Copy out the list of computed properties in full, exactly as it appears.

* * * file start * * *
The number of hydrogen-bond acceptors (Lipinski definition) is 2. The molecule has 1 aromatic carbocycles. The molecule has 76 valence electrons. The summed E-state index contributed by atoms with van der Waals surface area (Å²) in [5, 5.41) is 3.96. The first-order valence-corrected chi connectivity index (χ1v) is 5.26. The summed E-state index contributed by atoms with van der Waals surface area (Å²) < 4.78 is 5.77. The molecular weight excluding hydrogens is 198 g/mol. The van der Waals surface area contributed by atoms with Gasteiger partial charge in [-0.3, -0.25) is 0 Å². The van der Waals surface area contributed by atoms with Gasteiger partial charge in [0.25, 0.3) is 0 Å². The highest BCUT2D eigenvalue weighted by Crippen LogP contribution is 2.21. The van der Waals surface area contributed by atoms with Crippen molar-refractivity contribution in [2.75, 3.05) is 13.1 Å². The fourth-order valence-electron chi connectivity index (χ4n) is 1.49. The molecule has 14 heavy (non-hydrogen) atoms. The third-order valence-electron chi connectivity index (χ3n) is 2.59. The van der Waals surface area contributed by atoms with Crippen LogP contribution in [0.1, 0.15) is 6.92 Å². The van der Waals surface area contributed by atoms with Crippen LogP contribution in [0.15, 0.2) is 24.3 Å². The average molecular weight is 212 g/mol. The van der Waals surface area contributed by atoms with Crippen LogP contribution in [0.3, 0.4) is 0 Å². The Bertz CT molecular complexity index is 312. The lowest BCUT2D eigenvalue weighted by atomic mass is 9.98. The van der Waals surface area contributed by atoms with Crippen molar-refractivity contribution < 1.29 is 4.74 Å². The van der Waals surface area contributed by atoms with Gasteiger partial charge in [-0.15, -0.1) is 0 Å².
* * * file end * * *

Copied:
The number of hydrogen-bond acceptors (Lipinski definition) is 2. The molecule has 1 aromatic carbocycles. The molecule has 76 valence electrons. The summed E-state index contributed by atoms with van der Waals surface area (Å²) in [5, 5.41) is 3.96. The first-order valence-corrected chi connectivity index (χ1v) is 5.26. The summed E-state index contributed by atoms with van der Waals surface area (Å²) < 4.78 is 5.77. The molecular weight excluding hydrogens is 198 g/mol. The van der Waals surface area contributed by atoms with Gasteiger partial charge in [-0.3, -0.25) is 0 Å². The van der Waals surface area contributed by atoms with Gasteiger partial charge in [0.25, 0.3) is 0 Å². The highest BCUT2D eigenvalue weighted by Crippen LogP contribution is 2.21. The van der Waals surface area contributed by atoms with Crippen molar-refractivity contribution in [2.75, 3.05) is 13.1 Å². The fourth-order valence-electron chi connectivity index (χ4n) is 1.49. The molecule has 14 heavy (non-hydrogen) atoms. The third-order valence-electron chi connectivity index (χ3n) is 2.59. The van der Waals surface area contributed by atoms with Crippen LogP contribution in [0.1, 0.15) is 6.92 Å². The van der Waals surface area contributed by atoms with Crippen LogP contribution in [0.15, 0.2) is 24.3 Å². The average molecular weight is 212 g/mol. The van der Waals surface area contributed by atoms with Crippen LogP contribution in [0.3, 0.4) is 0 Å². The Bertz CT molecular complexity index is 312. The lowest BCUT2D eigenvalue weighted by atomic mass is 9.98. The van der Waals surface area contributed by atoms with Crippen molar-refractivity contribution < 1.29 is 4.74 Å². The van der Waals surface area contributed by atoms with Gasteiger partial charge in [-0.15, -0.1) is 0 Å².